The U.S. Department of Agriculture has published a regulatory notice that it plans to “repeal or replace” a Trump administration regulation from October that removed Roadless Rule restrictions in the Tongass.
The Biden administration has reversed course and is now defending a decision to allow the Willow project, a major oil drilling development in the National Petroleum Reserve-Alaska.
The missed deadline effectively kills the corporation’s proposal to use seismic exploration to search for oil in part of the Arctic refuge’s coastal plain this winter.
Biden’s order shouldn’t have an immediate impact on oil operations in Alaska because doesn’t it prohibit work on existing oil and gas leases.
President Joe Biden imposed a “temporary moratorium” on all oil and gas leasing activities in the Arctic National Wildlife Refuge shortly after taking office on Wednesday, citing the “alleged legal deficiencies underlying the program” and the inadequacy of a required environmental review.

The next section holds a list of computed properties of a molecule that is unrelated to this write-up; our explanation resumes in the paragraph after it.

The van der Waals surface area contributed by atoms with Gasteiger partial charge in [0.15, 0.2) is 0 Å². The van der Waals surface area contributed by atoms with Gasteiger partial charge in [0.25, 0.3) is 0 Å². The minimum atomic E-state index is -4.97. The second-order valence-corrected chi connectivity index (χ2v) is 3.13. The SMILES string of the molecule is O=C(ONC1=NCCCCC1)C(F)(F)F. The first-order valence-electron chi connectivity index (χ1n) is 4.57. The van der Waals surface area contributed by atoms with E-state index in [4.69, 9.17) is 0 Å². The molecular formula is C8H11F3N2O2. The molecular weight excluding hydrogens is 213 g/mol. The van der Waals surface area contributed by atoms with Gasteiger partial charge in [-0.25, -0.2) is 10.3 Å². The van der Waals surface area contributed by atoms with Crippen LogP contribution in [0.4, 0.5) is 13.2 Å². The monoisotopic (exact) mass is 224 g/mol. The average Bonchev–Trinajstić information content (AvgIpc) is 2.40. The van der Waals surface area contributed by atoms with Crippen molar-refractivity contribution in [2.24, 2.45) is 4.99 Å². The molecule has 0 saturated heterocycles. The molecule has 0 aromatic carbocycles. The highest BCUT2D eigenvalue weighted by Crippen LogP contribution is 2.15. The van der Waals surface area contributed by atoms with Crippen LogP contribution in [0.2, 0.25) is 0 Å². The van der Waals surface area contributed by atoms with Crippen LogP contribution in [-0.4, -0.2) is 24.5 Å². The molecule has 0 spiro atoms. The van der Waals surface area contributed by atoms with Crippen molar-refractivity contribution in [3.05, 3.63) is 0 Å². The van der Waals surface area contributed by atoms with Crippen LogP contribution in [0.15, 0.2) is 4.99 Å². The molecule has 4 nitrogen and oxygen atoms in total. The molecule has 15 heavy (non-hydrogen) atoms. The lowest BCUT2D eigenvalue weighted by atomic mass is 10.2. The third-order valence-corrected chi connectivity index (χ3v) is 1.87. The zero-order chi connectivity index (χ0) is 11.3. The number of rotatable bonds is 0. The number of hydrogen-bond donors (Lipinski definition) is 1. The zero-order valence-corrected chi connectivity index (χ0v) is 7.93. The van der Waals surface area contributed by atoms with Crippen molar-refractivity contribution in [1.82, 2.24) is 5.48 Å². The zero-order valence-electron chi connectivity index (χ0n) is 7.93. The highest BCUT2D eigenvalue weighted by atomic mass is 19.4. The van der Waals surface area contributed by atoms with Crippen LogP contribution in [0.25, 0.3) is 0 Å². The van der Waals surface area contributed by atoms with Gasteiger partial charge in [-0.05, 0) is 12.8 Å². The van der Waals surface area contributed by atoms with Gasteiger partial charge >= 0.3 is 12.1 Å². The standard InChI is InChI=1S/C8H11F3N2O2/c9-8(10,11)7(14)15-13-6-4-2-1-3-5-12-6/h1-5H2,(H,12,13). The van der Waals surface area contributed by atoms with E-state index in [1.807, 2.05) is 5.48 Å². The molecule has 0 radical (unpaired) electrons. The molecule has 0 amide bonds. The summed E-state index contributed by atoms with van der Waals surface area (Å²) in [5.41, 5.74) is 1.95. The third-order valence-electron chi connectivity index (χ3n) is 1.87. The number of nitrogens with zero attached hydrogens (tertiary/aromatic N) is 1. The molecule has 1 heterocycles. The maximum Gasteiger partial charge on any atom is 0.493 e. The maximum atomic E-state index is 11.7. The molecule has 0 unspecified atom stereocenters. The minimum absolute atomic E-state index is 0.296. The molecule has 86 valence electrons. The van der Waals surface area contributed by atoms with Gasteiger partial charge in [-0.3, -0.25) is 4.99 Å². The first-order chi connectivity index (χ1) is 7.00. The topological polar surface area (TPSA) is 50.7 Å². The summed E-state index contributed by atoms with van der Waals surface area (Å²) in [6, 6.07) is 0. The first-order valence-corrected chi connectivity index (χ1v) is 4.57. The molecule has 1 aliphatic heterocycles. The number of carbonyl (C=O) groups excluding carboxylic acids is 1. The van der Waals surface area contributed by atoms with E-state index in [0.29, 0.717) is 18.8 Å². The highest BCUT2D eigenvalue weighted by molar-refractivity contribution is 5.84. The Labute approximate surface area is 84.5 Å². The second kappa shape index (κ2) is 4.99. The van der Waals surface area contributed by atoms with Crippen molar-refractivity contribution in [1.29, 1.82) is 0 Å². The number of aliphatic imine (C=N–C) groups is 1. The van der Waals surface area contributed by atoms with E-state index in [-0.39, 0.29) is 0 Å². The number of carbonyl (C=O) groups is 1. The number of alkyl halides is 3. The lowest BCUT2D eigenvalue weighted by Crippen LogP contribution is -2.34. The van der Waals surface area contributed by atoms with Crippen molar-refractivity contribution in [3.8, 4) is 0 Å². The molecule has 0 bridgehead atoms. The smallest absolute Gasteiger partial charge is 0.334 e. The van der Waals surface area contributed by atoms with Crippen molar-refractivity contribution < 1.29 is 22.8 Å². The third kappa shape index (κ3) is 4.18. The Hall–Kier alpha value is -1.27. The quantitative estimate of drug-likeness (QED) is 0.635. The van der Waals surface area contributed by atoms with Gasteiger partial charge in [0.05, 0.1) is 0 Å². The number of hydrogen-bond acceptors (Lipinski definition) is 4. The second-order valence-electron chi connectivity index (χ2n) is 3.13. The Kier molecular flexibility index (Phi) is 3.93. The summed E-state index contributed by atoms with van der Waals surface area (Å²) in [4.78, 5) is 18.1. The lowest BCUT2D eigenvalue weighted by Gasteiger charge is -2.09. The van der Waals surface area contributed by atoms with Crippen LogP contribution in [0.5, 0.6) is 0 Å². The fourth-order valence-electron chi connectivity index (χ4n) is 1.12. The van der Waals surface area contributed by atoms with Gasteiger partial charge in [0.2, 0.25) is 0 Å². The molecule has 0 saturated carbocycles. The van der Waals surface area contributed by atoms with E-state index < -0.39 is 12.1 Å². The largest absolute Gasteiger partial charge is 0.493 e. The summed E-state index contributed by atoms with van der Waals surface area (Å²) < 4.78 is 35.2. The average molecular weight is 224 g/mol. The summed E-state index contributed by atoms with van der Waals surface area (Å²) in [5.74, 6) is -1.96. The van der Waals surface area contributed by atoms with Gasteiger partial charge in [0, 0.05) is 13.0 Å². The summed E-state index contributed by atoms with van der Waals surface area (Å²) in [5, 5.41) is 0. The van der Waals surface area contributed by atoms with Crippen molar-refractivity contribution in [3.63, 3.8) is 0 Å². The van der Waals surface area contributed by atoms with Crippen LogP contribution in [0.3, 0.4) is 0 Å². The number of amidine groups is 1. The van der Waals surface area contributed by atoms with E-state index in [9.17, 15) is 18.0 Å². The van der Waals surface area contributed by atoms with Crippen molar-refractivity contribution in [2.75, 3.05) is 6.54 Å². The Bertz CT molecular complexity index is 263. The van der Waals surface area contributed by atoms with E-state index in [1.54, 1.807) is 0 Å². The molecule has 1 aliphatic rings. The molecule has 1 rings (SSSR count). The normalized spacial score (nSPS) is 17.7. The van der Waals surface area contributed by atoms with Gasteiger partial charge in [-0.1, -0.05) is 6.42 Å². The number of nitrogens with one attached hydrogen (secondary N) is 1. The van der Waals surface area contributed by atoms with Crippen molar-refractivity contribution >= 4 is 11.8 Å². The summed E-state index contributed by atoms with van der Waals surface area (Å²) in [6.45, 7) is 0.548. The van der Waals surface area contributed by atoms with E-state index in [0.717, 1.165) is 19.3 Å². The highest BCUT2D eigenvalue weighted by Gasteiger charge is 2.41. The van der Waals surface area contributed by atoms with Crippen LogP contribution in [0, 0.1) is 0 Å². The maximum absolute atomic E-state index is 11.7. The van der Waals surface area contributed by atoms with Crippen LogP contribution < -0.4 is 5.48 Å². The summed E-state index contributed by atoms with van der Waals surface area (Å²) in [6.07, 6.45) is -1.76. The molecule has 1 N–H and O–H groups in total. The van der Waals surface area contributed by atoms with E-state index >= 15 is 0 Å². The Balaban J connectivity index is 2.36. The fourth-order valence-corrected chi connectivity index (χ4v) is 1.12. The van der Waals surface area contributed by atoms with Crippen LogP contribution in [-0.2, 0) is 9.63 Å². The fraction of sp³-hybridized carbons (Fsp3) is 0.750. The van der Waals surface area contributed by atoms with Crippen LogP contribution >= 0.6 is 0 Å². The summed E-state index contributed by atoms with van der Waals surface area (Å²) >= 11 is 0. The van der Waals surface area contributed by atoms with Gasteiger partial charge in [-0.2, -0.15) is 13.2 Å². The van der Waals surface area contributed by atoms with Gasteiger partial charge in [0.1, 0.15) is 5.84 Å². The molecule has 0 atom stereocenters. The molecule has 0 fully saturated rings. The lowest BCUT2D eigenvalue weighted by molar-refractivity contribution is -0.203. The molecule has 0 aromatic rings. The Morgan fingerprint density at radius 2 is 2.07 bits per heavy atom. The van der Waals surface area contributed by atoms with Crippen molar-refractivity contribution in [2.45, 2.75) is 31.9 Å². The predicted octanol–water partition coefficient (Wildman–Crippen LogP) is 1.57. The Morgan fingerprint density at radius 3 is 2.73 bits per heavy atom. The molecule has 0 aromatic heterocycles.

Democratic lawmakers in Congress have filed a bill that would reverse the Trump administration’s decision to exempt the nation’s largest national forest from the 2001 rule that restricts road-building and other development.
Gov. Mike Dunleavy wants the state government to sever its ties with financial institutions that won’t finance oil and gas development in the Arctic.
The Willow project would be the North Slope’s westernmost oil field, and the Department of the Interior says the project could produce up to 160,000 barrels of oil a day, over 30 years.
Nine environmental groups have filed a new lawsuit to block a road in the Izembek National Wildlife Refuge. For nearby King Cove, it’s the latest in a long series of legal and political hurdles.
Along with five environmental groups, the Native Village of Nuiqsut is challenging the Bureau of Land Management’s approval of ConocoPhillips’ exploratory drilling program this winter in the National Petroleum Reserve-Alaska.